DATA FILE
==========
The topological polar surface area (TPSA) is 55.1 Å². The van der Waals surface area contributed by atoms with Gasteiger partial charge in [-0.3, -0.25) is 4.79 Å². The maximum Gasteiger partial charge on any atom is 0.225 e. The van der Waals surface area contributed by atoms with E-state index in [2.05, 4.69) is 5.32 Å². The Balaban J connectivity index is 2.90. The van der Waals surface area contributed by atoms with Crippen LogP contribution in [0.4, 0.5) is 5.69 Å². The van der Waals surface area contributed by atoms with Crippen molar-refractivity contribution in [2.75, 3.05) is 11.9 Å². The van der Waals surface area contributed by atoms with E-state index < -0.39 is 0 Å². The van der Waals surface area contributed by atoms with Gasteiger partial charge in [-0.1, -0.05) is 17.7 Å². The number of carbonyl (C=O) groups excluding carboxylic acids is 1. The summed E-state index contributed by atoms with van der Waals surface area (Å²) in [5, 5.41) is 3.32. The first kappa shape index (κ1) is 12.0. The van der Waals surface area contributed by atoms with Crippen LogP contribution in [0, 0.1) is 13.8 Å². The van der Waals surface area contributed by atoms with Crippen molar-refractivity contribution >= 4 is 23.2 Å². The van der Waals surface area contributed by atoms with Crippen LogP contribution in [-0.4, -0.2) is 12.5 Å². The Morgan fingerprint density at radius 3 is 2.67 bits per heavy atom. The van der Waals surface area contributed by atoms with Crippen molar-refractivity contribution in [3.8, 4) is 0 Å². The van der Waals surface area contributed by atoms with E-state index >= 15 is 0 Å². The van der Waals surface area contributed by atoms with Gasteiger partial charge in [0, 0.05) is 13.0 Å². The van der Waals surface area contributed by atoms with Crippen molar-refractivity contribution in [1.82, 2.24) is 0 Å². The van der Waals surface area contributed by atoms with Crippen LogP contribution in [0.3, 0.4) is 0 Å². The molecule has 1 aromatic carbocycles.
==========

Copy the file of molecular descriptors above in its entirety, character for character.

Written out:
The topological polar surface area (TPSA) is 55.1 Å². The van der Waals surface area contributed by atoms with Gasteiger partial charge in [-0.3, -0.25) is 4.79 Å². The maximum Gasteiger partial charge on any atom is 0.225 e. The van der Waals surface area contributed by atoms with E-state index in [2.05, 4.69) is 5.32 Å². The Balaban J connectivity index is 2.90. The van der Waals surface area contributed by atoms with Crippen LogP contribution in [0.4, 0.5) is 5.69 Å². The van der Waals surface area contributed by atoms with Crippen molar-refractivity contribution in [2.75, 3.05) is 11.9 Å². The van der Waals surface area contributed by atoms with E-state index < -0.39 is 0 Å². The van der Waals surface area contributed by atoms with Gasteiger partial charge in [-0.1, -0.05) is 17.7 Å². The number of carbonyl (C=O) groups excluding carboxylic acids is 1. The summed E-state index contributed by atoms with van der Waals surface area (Å²) in [5, 5.41) is 3.32. The first kappa shape index (κ1) is 12.0. The van der Waals surface area contributed by atoms with Crippen LogP contribution in [0, 0.1) is 13.8 Å². The van der Waals surface area contributed by atoms with Crippen molar-refractivity contribution >= 4 is 23.2 Å². The van der Waals surface area contributed by atoms with Crippen LogP contribution in [-0.4, -0.2) is 12.5 Å². The Morgan fingerprint density at radius 3 is 2.67 bits per heavy atom. The van der Waals surface area contributed by atoms with Crippen molar-refractivity contribution in [3.8, 4) is 0 Å². The van der Waals surface area contributed by atoms with E-state index >= 15 is 0 Å². The van der Waals surface area contributed by atoms with Gasteiger partial charge in [0, 0.05) is 13.0 Å². The van der Waals surface area contributed by atoms with Crippen molar-refractivity contribution in [1.82, 2.24) is 0 Å². The van der Waals surface area contributed by atoms with Crippen LogP contribution in [0.3, 0.4) is 0 Å². The molecule has 1 aromatic carbocycles.